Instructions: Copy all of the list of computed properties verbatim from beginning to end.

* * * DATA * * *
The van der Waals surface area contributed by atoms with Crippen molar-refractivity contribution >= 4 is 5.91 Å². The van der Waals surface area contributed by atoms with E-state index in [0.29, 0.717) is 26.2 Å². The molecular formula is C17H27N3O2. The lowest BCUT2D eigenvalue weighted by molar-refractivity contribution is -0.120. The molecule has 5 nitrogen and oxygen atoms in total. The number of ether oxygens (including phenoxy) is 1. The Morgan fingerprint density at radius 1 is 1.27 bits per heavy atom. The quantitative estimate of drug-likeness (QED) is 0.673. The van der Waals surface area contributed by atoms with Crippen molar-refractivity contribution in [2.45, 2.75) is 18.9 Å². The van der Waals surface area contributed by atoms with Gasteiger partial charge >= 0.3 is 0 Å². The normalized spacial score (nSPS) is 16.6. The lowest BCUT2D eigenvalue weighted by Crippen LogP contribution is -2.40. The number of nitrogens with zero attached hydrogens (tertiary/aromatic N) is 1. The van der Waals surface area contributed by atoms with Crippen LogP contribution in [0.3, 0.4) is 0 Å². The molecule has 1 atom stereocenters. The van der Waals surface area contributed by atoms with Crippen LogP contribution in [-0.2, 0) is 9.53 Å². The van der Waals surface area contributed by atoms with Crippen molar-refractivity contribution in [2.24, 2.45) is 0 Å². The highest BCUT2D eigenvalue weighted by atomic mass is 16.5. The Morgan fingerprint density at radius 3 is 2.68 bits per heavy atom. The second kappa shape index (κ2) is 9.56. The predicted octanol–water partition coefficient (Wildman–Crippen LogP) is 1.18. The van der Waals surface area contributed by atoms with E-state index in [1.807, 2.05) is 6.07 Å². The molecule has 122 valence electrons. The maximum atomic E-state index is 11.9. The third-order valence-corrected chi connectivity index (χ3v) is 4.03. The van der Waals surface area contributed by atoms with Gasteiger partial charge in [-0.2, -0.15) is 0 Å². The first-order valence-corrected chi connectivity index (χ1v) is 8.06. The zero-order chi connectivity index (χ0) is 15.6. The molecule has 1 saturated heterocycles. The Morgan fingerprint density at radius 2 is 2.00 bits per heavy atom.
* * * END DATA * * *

The van der Waals surface area contributed by atoms with Crippen molar-refractivity contribution >= 4 is 5.91 Å². The van der Waals surface area contributed by atoms with E-state index in [0.29, 0.717) is 26.2 Å². The molecular formula is C17H27N3O2. The lowest BCUT2D eigenvalue weighted by molar-refractivity contribution is -0.120. The molecule has 5 nitrogen and oxygen atoms in total. The number of ether oxygens (including phenoxy) is 1. The Morgan fingerprint density at radius 1 is 1.27 bits per heavy atom. The quantitative estimate of drug-likeness (QED) is 0.673. The van der Waals surface area contributed by atoms with Crippen molar-refractivity contribution in [2.45, 2.75) is 18.9 Å². The van der Waals surface area contributed by atoms with Gasteiger partial charge >= 0.3 is 0 Å². The normalized spacial score (nSPS) is 16.6. The lowest BCUT2D eigenvalue weighted by Crippen LogP contribution is -2.40. The number of nitrogens with zero attached hydrogens (tertiary/aromatic N) is 1. The van der Waals surface area contributed by atoms with Crippen LogP contribution in [0.3, 0.4) is 0 Å². The molecule has 1 atom stereocenters. The van der Waals surface area contributed by atoms with Crippen LogP contribution in [-0.2, 0) is 9.53 Å². The van der Waals surface area contributed by atoms with Crippen molar-refractivity contribution in [2.24, 2.45) is 0 Å². The highest BCUT2D eigenvalue weighted by atomic mass is 16.5. The Morgan fingerprint density at radius 3 is 2.68 bits per heavy atom. The second kappa shape index (κ2) is 9.56. The predicted octanol–water partition coefficient (Wildman–Crippen LogP) is 1.18. The van der Waals surface area contributed by atoms with E-state index in [1.807, 2.05) is 6.07 Å². The molecule has 122 valence electrons. The maximum atomic E-state index is 11.9. The third-order valence-corrected chi connectivity index (χ3v) is 4.03. The van der Waals surface area contributed by atoms with Gasteiger partial charge in [-0.2, -0.15) is 0 Å². The first-order valence-corrected chi connectivity index (χ1v) is 8.06. The zero-order chi connectivity index (χ0) is 15.6. The molecule has 1 saturated heterocycles. The Morgan fingerprint density at radius 2 is 2.00 bits per heavy atom.